There's good news for walkers and bicyclists in the Twin Cities, not only are temperatures warming and snow banks receding but there will also be $16 million spent this year to improve biking and walking in Minneapolis and some surrounding communities.
Officials are putting the finishing touches on plans to build and expand 40 routes
and make numerous intersection improvements for walkers. The net result
in Minneapolis will nearly double--from 43 to 80--the number of miles
of bike routes and paths.
It's wise to look both ways when crossing the intersection at the
historic Seven Corners area in Minneapolis' West Bank neighborhood.
It's where two busy four lane streets, Washington and Cedar, meet, next
to the University of Minnesota.
There is a lot of traffic and a lot of people and one of the city's
highest rates of vehicles hitting pedestrians. The main problem at the
intersection is left-turning motorists not seeing the pedestrian
"We're going to provide funds for bump outs or curb extensions,
shortening those distances quite a bit, so the pedestrian doesn't have
quite so far to go," said Steve Clark, program director for the
federally-funded Bike Walk program operated by Transit for Livable
Communities, A St. Paul nonprofit. "We're also going to add pedestrian
refuge islands so that if you can't get across the street while it
still says walk you have a place to have sanctuary."
Clark said the changes will be in place by this fall, but the result
may increase driver frustration.
However, Steve Clark's view is driver behavior toward walkers and
cyclists improves when they see medians or other roadway changes.
"It provides an immediate cue to the motorist, 'OK I need to start
looking for pedestrians,'" Clark said.
Measured against the billions spent on roads and bridges in this
country, $16 million to encourage biking and walking in Minneapolis is
spare change. However, even a decade ago biking and walking were seldom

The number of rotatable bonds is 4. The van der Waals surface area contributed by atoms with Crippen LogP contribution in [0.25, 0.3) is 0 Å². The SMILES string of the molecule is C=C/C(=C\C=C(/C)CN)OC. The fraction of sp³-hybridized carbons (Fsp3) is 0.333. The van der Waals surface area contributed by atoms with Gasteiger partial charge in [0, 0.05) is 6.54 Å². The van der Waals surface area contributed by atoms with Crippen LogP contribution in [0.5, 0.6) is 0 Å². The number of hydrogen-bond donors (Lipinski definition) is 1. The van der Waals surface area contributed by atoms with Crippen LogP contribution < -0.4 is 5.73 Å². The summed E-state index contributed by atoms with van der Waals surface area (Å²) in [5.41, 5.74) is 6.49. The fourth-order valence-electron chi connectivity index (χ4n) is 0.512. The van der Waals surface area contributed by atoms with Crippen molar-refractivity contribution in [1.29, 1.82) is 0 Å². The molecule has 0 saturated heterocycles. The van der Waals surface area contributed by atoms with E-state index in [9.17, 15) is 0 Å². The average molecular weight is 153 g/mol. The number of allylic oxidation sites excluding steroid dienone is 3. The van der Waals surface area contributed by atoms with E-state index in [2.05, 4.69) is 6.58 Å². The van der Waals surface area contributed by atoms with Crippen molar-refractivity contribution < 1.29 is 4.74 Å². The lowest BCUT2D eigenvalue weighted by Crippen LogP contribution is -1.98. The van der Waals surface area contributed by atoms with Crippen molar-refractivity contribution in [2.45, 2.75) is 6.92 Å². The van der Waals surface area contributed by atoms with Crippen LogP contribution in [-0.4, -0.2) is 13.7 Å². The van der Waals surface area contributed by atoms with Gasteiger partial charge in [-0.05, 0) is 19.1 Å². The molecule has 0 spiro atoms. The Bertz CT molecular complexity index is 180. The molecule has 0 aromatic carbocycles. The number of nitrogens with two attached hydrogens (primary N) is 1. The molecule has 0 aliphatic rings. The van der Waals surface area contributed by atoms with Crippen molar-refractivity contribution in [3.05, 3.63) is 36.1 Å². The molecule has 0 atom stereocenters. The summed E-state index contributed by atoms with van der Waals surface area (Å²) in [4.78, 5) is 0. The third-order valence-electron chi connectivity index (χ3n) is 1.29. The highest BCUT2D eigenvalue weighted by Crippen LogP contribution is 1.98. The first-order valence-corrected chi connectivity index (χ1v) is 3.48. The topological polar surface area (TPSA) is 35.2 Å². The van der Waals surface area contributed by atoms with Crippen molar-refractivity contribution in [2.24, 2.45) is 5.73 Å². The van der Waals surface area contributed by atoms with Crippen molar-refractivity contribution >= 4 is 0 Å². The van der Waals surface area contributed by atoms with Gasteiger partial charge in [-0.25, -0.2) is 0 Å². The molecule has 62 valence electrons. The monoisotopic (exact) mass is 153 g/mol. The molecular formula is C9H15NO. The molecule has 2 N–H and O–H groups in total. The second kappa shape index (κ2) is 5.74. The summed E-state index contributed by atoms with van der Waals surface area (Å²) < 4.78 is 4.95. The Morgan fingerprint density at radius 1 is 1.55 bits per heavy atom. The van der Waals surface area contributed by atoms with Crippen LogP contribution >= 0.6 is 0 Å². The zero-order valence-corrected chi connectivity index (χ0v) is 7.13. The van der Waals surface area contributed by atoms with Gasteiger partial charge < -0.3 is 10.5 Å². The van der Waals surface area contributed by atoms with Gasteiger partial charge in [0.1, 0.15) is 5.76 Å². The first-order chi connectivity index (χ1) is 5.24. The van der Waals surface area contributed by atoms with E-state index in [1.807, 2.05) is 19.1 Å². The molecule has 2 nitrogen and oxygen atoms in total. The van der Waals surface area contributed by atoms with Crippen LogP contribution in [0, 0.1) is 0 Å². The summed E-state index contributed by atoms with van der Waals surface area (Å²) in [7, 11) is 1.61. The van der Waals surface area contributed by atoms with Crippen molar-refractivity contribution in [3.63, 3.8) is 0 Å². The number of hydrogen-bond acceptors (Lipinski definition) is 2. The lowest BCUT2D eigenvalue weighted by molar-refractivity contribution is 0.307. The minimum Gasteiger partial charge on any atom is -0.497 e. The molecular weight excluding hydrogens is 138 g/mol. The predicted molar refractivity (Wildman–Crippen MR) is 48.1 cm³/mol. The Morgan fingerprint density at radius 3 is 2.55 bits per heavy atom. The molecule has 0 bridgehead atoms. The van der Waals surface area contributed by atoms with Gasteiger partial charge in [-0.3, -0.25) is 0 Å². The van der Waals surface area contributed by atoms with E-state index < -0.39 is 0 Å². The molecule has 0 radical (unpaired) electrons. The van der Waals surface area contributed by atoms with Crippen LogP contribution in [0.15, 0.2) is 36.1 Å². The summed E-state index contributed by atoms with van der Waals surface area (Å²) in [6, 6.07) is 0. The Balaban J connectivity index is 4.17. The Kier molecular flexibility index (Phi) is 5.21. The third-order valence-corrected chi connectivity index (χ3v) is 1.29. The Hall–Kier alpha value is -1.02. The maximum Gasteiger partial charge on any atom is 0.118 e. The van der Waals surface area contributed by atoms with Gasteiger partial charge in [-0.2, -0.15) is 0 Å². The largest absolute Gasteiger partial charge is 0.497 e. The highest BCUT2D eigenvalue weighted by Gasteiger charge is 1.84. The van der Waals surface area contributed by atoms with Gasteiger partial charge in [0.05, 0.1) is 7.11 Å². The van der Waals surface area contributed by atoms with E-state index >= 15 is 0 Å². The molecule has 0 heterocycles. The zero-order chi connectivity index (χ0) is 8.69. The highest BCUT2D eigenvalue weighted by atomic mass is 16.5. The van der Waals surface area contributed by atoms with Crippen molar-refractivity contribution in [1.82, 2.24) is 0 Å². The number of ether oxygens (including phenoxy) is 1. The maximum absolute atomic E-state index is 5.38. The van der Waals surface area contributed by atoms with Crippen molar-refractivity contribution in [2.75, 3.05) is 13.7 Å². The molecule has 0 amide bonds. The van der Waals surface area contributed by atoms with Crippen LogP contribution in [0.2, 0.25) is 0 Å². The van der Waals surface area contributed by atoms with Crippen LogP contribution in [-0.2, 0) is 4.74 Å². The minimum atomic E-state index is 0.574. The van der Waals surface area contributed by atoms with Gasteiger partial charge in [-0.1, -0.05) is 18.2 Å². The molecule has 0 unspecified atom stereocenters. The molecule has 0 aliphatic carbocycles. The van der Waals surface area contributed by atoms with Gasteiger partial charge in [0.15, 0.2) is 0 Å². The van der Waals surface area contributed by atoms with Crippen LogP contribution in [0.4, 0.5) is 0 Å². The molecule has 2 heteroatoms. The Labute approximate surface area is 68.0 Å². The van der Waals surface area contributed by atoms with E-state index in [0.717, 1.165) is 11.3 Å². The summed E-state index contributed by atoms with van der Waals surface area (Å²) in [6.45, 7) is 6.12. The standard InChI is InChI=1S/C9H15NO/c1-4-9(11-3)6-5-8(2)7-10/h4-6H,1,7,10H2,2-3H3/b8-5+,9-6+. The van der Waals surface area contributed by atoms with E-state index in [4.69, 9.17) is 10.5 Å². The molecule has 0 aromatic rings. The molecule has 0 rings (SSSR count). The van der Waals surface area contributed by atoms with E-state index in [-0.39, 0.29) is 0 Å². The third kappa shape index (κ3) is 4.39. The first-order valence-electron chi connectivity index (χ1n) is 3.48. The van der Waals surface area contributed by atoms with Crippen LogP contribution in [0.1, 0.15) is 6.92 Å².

considered anything more than recreation.
The money being spent around the country to build more bike routes and
improve intersections is evidence they are now seen as legitimate forms
Minneapolis is one of four areas in the country to win the federal
funds. The others are Sheboygan County in Wisconsin, Columbia, Mo. and
Marin County, Calif.
Shaun Murphy, Minneapolis' non-motorized projects coordinator, said one
reason may be the city's large number of bike commuters, second behind
Portland among the country's largest cities.
"We have about 8,000 biking to work every day and about 17,000 people
walking to work every day who live here," Murphy said. "It's going to
be a big change for the public because most people still get around by
driving alone to work. About 70 percent of our residents still drive
Another change to encourage bike traffic is putting some Minneapolis
streets on a diet. A handful of four-lane streets will be reduced to
three to make room for bike lanes.
More people bicycling and walking may seem like a recipe for more
accidents in our car-oriented culture. However, Murphy said crashes
between bikes and cars, for example, are down from between the 1990s
and the last decade by almost 20 percent even as bicycling numbers are
Not everyone is on board with the biking and walking improvement plans.
Residents in St. Paul's Macalester-Groveland neighborhood are divided
over the plan to designate Jefferson Avenue a bike route.
"For example, speed humps or tables, traffic circles, parking on the
north side of the street in some areas," Dallman said.
St. Paul public works officials are holding off making final plans for
the Jefferson Avenue bike route until residents' concerns are
Minneapolis has been creating biking and walking paths for decades, but
mostly next to lakes and in parks where there's not much interaction
with cars. The near doubling of bike routes on city streets this year
marks a historic turn for the city.
Along with improvements for walkers at intersections the changes
present challenges as people on foot, on bikes and in vehicles adjust
to make room for one another.